We are in the middle of a battle for Britain’s soul. On one side are those who want our country to continue to be forward looking, open to the world, tolerant, inclusive and progressive. On the other, those who want to pit our communities against each other, undo the social progress painstakingly made over decades, and who advocate a politics of division.
Across the globe, the far right is on the rise. They are gaining ground and winning power and influence in places that would have been unimaginable just a few years ago.
Many are using the same methods from the old far-right playbook. Picking on minority communities and the marginalised in order to manufacture an enemy. Fabricating lies in order to stoke up fear. And promoting hatred of immigrants, sympathy for white nationalism, attacks on women’s reproductive rights and rolling back the progress made on LGBT rights.
Take Donald Trump who, as US president, said there were “very fine people on all sides” when white supremacists marched through the streets of Charlottesville. Viktor Orbán, Hungary’s prime minister, has embraced antisemitism and attacked LGBT rights and press freedom. Matteo Salvini, deputy prime minister of Italy, has repeatedly attacked migrants. And Marine Le Pen finished second in the last French presidential election on an anti-immigration platform. Worryingly, similar nationalist and populist parties are gaining support in almost every European country.
Depressingly, here in the UK the Conservative party has not been immune to this far-right virus – and is incapable of fighting it on behalf of the British people. Think about Boris Johnson describing Muslim women as “letterboxes”, Sajid Javid singling out “Asian” child-grooming gangs, Zac Goldsmith’s campaign in the last London mayoral election – widely condemned as Islamophobic. Given where the views of a significant section of the party’s membership lie, I fear the successful candidate in the forthcoming Conservative leadership election will have no choice but to appease these voices to win.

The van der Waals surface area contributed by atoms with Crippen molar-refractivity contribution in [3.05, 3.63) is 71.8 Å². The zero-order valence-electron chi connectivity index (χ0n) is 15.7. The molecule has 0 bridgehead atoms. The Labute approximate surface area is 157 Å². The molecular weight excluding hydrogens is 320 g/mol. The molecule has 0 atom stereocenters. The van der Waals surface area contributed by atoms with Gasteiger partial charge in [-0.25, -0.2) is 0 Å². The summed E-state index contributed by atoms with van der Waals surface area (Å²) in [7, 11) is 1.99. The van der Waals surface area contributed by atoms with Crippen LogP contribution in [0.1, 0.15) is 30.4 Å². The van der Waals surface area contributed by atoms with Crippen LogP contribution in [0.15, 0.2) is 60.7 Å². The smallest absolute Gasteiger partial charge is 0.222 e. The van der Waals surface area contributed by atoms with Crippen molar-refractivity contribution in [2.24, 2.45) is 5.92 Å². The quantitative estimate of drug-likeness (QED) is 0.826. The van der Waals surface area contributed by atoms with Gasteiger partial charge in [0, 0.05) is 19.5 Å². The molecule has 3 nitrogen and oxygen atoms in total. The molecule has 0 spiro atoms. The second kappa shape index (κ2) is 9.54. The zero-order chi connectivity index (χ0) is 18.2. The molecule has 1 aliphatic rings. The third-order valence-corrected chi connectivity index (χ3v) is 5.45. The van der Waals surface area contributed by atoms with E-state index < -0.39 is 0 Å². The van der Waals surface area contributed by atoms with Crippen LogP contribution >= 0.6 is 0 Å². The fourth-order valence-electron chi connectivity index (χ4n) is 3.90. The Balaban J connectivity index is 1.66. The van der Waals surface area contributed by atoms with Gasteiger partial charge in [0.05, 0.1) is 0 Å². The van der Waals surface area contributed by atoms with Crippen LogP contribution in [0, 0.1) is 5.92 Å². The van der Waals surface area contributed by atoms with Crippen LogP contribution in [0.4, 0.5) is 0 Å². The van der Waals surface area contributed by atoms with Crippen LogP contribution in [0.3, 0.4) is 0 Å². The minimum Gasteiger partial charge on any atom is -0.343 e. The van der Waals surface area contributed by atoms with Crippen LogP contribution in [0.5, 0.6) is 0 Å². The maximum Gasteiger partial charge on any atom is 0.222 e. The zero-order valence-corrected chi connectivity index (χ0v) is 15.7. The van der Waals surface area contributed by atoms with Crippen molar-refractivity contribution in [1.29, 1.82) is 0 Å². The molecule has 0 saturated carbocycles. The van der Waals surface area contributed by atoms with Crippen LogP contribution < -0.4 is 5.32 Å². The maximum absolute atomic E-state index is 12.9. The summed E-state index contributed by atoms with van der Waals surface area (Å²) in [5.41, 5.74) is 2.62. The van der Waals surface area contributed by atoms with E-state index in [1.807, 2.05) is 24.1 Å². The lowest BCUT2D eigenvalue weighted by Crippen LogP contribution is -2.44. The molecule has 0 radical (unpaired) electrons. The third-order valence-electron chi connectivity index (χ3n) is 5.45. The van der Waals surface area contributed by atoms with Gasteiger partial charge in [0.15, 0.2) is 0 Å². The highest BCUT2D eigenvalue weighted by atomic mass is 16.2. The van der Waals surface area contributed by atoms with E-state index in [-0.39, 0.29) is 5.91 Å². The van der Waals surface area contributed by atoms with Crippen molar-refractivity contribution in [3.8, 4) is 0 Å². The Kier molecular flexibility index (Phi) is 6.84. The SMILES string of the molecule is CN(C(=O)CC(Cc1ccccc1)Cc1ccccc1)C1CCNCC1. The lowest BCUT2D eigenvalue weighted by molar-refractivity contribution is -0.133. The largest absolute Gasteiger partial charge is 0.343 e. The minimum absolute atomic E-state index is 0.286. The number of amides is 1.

And now we have the Brexit party. Don’t be fooled – it might seem new, but it’s led by the same people who have long deployed deeply xenophobic and divisive rhetoric to advance their cause – regardless of the catastrophic consequences for communities and our country.
Nigel Farage embodies a strain of destructive far-right politics – masquerading as anti-establishment populism – which has poisoned our national discourse and unleashed a torrent of lies, division and hatred within our society. He promises impossibly simple solutions to incredibly complex problems and, rather than addressing people’s concerns, he preys on their fears.
I support the need for a public vote on Brexit as the public must have the final say
That’s why so much is at stake in this week’s European elections. They are not just about who represents us in the European parliament, but about the kind of country we want to be. Either we listen to Farage’s siren calls and send a contingent of extreme far-right MEPs to Brussels, or we stand up and say enough is enough: this is not the British way.
At a time when our country is terribly divided, the last thing we need is parties in power who would make these divisions worse. These divisions didn’t just appear on 23 June 2016. Yes, the referendum opened the floodgates but the deluge it was holding back had been gathering for some time. In reality, it had little to do with our membership of the European Union, but was more about deep-seated inequality exacerbated by a decade of grinding austerity that has left many cynical about traditional politics and earning less than they did in 2008.
It is no secret that I am a passionate European who believes our future prosperity is better served within the EU. I support the need for a public vote on Brexit as the public must have the final say. It’s the only way out of the mess the Tories have created. When we get a referendum on the final deal, I will campaign day and night for Britain to stay a member of the EU – to protect opportunities for the next generation.
Voting for the Brexit party will not heal our divisions, it will only widen them. We must stand united in our opposition to the far right and reject their dystopian vision of our future. Labour is the only party that can beat them. Voting for smaller parties just makes Farage’s job easier – and makes it more likely that we wake up to headlines proclaiming him the winner – securing the legitimacy of his destructive views.
That’s why I urge everyone to vote Labour on Thursday. We cannot allow the far right to sneak in by the back door. We must stop Farage in his tracks – along with everything he represents. Only Labour is capable of doing this, and of sending the uncompromising message that we are a tolerant, inclusive and forward-looking nation, which rejects the politics of fear, hatred and division.
• Sadiq Khan is mayor of London